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Faceboot…backlash against the backlash against (etc)

May 26, 2010

Daily Mail on Facebook Privacy

I was going to write about the whole social networking, twitterish, facebooky stuff from the perspective of my current trip in Nantes.

I was going to try and put the whole, exciting new-media stuff into a different cultural context or la contexte culturel (?).

Then I saw this from Techmeme. Are Facebook users actually going to kick it into touch?

And this gave me a whole new context to culture…er a whole new culture…er…of contextualisation…I think.

What I mean is that there seems to be at least two opposite currents in the web world.

On the one hand there is a trend in predicting the demise of social networks – not in general, but some in particular – as our earlier post regarding Bebo (which is, frankly, on the ropes) and now this piece about Facebook. To be clear, this criticism of FB is not isolated – a simple Google or Twitter search should confirm that.  No, there are thousands, maybe more if you look at the membership of various FB groups, who want to protest about the way the site is going.

And on the other hand, there is a keen evangelism from, for example, the people salivating over the imminent delivery of their iPad. (This again from Techmeme..and the iPad is just about to arrive in the UK and France). And, speaking to other people in education – specifically in communications – there is still a low level of understanding of the digital future – at least outside of California.

Hence SciencesCom’s involvement in setting up and getting funding for SWIM.

But the point I wanted to make here was about the culture of uncertainty. There is a high level of skepticism about such technologies and such environments – or products, sites or services – the repeating questions about revenues contrasted with the seemingly endless appetite for the ‘early adopters’ to take up the latest version. This seems to me to be a genuinely new aspect of this technological revolution.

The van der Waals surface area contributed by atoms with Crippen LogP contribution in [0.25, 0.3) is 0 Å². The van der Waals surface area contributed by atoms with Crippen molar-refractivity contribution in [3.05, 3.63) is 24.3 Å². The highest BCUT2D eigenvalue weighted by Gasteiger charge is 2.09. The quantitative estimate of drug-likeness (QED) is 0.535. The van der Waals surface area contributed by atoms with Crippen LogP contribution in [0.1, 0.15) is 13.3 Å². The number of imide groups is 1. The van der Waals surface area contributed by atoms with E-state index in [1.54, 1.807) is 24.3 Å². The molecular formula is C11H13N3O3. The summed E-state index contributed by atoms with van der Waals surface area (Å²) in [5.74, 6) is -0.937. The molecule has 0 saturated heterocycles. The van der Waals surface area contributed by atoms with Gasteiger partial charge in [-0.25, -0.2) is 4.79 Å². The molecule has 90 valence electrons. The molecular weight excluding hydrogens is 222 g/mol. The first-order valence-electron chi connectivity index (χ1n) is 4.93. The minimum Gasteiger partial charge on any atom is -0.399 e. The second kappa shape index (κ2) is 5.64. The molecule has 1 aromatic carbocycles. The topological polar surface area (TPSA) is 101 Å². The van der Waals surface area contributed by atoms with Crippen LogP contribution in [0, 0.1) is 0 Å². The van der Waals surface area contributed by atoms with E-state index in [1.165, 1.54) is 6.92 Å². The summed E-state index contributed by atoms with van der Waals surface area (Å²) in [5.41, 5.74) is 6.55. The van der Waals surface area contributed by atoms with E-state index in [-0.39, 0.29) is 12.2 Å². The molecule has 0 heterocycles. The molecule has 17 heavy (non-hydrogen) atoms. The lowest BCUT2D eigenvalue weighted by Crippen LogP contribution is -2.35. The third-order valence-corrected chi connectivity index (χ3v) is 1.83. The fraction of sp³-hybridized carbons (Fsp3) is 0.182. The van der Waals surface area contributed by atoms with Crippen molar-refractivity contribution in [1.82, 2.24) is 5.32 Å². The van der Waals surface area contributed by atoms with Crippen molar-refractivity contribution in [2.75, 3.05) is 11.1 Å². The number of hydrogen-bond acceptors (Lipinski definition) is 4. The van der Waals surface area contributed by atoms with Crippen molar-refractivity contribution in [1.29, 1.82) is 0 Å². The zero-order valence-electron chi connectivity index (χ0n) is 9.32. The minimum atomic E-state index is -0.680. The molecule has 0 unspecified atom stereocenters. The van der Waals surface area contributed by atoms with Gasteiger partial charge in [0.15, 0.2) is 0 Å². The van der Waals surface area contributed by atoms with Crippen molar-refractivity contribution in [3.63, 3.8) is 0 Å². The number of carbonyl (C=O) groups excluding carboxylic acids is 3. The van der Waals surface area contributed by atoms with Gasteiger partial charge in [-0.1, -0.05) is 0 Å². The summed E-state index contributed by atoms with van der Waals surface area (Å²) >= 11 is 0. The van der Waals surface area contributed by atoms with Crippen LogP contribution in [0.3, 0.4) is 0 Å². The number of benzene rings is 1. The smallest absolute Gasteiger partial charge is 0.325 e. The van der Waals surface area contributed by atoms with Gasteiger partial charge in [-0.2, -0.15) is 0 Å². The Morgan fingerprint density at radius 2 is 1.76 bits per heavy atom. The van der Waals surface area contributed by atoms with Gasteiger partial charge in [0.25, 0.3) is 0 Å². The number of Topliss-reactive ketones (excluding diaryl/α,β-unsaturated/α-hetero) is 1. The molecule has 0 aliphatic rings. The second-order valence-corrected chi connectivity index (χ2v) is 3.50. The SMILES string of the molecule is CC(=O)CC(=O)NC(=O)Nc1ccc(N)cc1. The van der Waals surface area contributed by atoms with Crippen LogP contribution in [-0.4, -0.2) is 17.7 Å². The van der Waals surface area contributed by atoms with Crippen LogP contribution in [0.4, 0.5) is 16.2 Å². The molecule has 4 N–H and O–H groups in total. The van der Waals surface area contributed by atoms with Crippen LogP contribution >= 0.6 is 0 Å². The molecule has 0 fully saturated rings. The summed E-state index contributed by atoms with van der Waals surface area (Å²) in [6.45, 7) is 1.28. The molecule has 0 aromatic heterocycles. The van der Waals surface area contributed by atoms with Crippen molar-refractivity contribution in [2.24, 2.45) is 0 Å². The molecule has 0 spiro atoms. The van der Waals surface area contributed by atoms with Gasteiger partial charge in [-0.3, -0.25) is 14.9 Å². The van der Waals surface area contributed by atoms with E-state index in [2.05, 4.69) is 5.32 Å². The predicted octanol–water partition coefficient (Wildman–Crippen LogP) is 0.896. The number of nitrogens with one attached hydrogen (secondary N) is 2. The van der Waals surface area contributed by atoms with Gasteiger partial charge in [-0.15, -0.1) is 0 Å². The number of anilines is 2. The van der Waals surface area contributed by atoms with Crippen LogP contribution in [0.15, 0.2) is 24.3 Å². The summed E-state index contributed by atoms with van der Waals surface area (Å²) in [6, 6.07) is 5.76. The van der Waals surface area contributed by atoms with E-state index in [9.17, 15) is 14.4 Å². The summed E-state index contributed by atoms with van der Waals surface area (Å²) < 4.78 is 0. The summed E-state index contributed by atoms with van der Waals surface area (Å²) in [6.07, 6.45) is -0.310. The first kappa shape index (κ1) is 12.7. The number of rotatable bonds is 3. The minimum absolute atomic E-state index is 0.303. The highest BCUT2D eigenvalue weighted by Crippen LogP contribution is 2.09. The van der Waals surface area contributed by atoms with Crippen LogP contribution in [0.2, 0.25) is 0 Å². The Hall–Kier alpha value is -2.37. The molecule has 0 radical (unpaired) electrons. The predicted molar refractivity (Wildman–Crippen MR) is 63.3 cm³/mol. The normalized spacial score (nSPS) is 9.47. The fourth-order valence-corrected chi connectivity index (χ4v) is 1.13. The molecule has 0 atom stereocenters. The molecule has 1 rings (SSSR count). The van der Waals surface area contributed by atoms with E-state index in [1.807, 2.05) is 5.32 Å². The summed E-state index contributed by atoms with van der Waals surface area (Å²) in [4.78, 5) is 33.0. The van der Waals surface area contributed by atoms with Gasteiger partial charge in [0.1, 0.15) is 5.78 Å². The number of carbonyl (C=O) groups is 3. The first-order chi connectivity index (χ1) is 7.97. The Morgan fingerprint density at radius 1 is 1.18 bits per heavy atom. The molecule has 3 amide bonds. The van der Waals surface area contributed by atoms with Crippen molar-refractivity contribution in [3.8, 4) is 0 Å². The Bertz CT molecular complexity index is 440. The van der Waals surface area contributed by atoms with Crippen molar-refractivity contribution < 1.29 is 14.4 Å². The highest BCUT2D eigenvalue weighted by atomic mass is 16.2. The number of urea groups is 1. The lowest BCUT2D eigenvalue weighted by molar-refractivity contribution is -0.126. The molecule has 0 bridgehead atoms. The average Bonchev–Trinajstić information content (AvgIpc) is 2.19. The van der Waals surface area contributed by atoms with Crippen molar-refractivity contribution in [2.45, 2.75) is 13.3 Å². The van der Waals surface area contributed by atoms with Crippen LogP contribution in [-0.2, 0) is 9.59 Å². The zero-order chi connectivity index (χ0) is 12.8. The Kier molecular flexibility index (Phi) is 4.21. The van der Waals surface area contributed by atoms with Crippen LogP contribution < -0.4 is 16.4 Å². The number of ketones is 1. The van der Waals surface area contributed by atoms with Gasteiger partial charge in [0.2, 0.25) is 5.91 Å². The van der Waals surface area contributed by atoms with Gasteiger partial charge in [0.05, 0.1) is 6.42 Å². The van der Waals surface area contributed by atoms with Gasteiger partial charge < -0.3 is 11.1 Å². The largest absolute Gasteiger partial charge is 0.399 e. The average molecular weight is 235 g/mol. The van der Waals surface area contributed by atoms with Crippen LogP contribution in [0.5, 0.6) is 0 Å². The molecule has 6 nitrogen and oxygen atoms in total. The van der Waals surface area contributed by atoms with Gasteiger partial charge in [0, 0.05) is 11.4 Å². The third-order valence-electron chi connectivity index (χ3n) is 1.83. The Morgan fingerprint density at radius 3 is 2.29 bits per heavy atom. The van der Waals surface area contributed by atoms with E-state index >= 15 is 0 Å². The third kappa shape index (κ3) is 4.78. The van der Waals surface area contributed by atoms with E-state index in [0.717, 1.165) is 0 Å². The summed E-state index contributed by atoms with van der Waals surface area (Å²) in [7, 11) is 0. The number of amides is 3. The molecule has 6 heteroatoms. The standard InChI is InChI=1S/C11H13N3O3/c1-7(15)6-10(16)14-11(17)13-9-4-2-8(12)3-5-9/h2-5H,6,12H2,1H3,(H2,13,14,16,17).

It seems that everyone (no, I know, not everyone) is involved in a conversation – in traditional media as well as online – about what good all this stuff ‘is for’…’is about’…’means’. The difference here is that there is a reflexive element that means that participation in that conversation has a chance of affecting the outcome.

Facebook is, no doubt, also taking part in the conversation – no doubt using Twitter as well – and will respond. Meanwhile there are even more ‘open source’ platforms that enable and encourage users to adapt and modify the environment in which they work and play.

My conclusion is that, regardless of the ostensible purpose of these various social networking platforms, the key to their survival and growth is to give users a sense of control over their involvement and therefore the extent to which they feel they are being sold to…or they themselves are being ‘sold’.

That’s not too difficult. But here’s the problem. If you want to attract investment and keep shareholders, you need to be able to explain the business model and forecast revenues. And if the ‘customers’ are in charge you can’t.

You could, I guess, turn the whole thing on its head and either-

a) get the investors to ask the users those questions such as “how many adverts do you want to see?”, “how many will you respond to?”, “how much will you spend?” en effect (as they say here) get the customers to express their value to investors through research and willing co-production of content

or b) just sell your company to the users. Not a bad idea – sign up for a Facebook account free…but pay $10 for a share. Who’s for a co-operative?

One Comment leave one →
  1. May 31, 2010 11:01 am

    Phil has a point here. I have a feeling that Facebook has been successful simply because it it an outlet for the growing number of people who now live in single households. Check the figures, but it is rumoured that 30% of all people in London live in single households. It also reflects the cosmopolitan nature of some cultures, and for thos with frieds overseas it is an easy way of keeping in touch. The backlash seems to come from the press, no surprise there, who are tasked with creating stories, and Facebook is certainly big news. A report in last week’s Time magazine gave a more balanced view of Facebook and how it fits into people’s lives. I think it is a long way away from ending and I expect to see further developments from the team at Facebook. 500 million people is a huge contact list to play with!

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